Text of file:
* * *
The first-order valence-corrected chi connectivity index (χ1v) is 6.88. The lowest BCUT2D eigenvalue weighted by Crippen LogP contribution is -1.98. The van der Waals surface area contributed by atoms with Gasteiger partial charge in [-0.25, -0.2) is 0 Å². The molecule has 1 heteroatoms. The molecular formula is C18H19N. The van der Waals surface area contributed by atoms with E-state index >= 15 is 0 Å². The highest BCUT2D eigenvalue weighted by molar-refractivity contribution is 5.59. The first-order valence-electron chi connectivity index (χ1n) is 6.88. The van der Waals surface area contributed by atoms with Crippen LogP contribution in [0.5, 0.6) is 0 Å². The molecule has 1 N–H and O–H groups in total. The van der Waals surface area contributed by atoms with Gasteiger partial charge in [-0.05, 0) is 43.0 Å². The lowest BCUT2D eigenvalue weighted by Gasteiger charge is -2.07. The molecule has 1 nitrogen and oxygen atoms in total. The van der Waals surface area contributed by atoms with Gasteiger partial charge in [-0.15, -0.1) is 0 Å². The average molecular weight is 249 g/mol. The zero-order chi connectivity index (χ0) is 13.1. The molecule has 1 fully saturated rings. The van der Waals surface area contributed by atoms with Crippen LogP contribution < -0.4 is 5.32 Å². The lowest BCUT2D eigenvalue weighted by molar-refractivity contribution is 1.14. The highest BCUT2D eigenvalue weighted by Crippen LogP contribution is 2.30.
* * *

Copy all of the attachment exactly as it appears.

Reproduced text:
The first-order valence-corrected chi connectivity index (χ1v) is 6.88. The lowest BCUT2D eigenvalue weighted by Crippen LogP contribution is -1.98. The van der Waals surface area contributed by atoms with Gasteiger partial charge in [-0.25, -0.2) is 0 Å². The molecule has 1 heteroatoms. The molecular formula is C18H19N. The van der Waals surface area contributed by atoms with E-state index >= 15 is 0 Å². The highest BCUT2D eigenvalue weighted by molar-refractivity contribution is 5.59. The first-order valence-electron chi connectivity index (χ1n) is 6.88. The van der Waals surface area contributed by atoms with Crippen LogP contribution in [0.5, 0.6) is 0 Å². The molecule has 1 N–H and O–H groups in total. The van der Waals surface area contributed by atoms with Gasteiger partial charge in [-0.05, 0) is 43.0 Å². The lowest BCUT2D eigenvalue weighted by Gasteiger charge is -2.07. The molecule has 1 nitrogen and oxygen atoms in total. The van der Waals surface area contributed by atoms with Gasteiger partial charge in [-0.15, -0.1) is 0 Å². The average molecular weight is 249 g/mol. The zero-order chi connectivity index (χ0) is 13.1. The molecule has 1 fully saturated rings. The van der Waals surface area contributed by atoms with Crippen LogP contribution < -0.4 is 5.32 Å². The lowest BCUT2D eigenvalue weighted by molar-refractivity contribution is 1.14. The highest BCUT2D eigenvalue weighted by Crippen LogP contribution is 2.30.